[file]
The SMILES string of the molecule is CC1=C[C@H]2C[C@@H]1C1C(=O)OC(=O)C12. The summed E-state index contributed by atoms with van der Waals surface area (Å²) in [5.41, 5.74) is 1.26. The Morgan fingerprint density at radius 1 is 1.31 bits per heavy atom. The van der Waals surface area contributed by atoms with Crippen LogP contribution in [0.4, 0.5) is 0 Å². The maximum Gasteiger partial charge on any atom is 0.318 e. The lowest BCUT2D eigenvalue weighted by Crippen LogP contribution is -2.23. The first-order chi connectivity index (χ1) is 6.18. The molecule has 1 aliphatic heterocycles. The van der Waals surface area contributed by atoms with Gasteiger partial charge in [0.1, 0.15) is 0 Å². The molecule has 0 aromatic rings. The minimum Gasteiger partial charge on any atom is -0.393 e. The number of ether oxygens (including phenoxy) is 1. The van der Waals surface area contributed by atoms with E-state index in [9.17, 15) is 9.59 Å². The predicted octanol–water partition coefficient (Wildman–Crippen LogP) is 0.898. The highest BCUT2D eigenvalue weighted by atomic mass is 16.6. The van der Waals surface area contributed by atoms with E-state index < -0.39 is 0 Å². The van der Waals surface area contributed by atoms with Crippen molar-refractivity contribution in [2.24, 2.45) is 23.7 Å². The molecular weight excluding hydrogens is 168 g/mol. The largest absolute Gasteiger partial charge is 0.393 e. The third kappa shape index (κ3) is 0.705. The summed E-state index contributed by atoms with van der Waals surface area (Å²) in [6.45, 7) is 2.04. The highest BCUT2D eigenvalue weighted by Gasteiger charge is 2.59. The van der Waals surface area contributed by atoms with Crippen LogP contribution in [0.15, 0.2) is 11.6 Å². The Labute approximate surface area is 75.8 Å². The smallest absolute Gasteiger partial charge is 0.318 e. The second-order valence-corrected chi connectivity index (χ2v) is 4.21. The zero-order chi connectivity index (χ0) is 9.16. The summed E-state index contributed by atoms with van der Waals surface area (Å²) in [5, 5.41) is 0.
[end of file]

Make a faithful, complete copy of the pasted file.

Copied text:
The SMILES string of the molecule is CC1=C[C@H]2C[C@@H]1C1C(=O)OC(=O)C12. The summed E-state index contributed by atoms with van der Waals surface area (Å²) in [5.41, 5.74) is 1.26. The Morgan fingerprint density at radius 1 is 1.31 bits per heavy atom. The van der Waals surface area contributed by atoms with Crippen LogP contribution in [0.4, 0.5) is 0 Å². The maximum Gasteiger partial charge on any atom is 0.318 e. The lowest BCUT2D eigenvalue weighted by Crippen LogP contribution is -2.23. The first-order chi connectivity index (χ1) is 6.18. The molecule has 1 aliphatic heterocycles. The van der Waals surface area contributed by atoms with Gasteiger partial charge in [0.1, 0.15) is 0 Å². The molecule has 0 aromatic rings. The minimum Gasteiger partial charge on any atom is -0.393 e. The number of ether oxygens (including phenoxy) is 1. The van der Waals surface area contributed by atoms with E-state index in [9.17, 15) is 9.59 Å². The predicted octanol–water partition coefficient (Wildman–Crippen LogP) is 0.898. The highest BCUT2D eigenvalue weighted by atomic mass is 16.6. The van der Waals surface area contributed by atoms with E-state index < -0.39 is 0 Å². The van der Waals surface area contributed by atoms with Crippen molar-refractivity contribution in [2.24, 2.45) is 23.7 Å². The molecular weight excluding hydrogens is 168 g/mol. The largest absolute Gasteiger partial charge is 0.393 e. The third kappa shape index (κ3) is 0.705. The summed E-state index contributed by atoms with van der Waals surface area (Å²) in [6.45, 7) is 2.04. The highest BCUT2D eigenvalue weighted by Gasteiger charge is 2.59. The van der Waals surface area contributed by atoms with Crippen LogP contribution in [0.15, 0.2) is 11.6 Å². The Labute approximate surface area is 75.8 Å². The smallest absolute Gasteiger partial charge is 0.318 e. The second-order valence-corrected chi connectivity index (χ2v) is 4.21. The zero-order chi connectivity index (χ0) is 9.16. The summed E-state index contributed by atoms with van der Waals surface area (Å²) in [5, 5.41) is 0.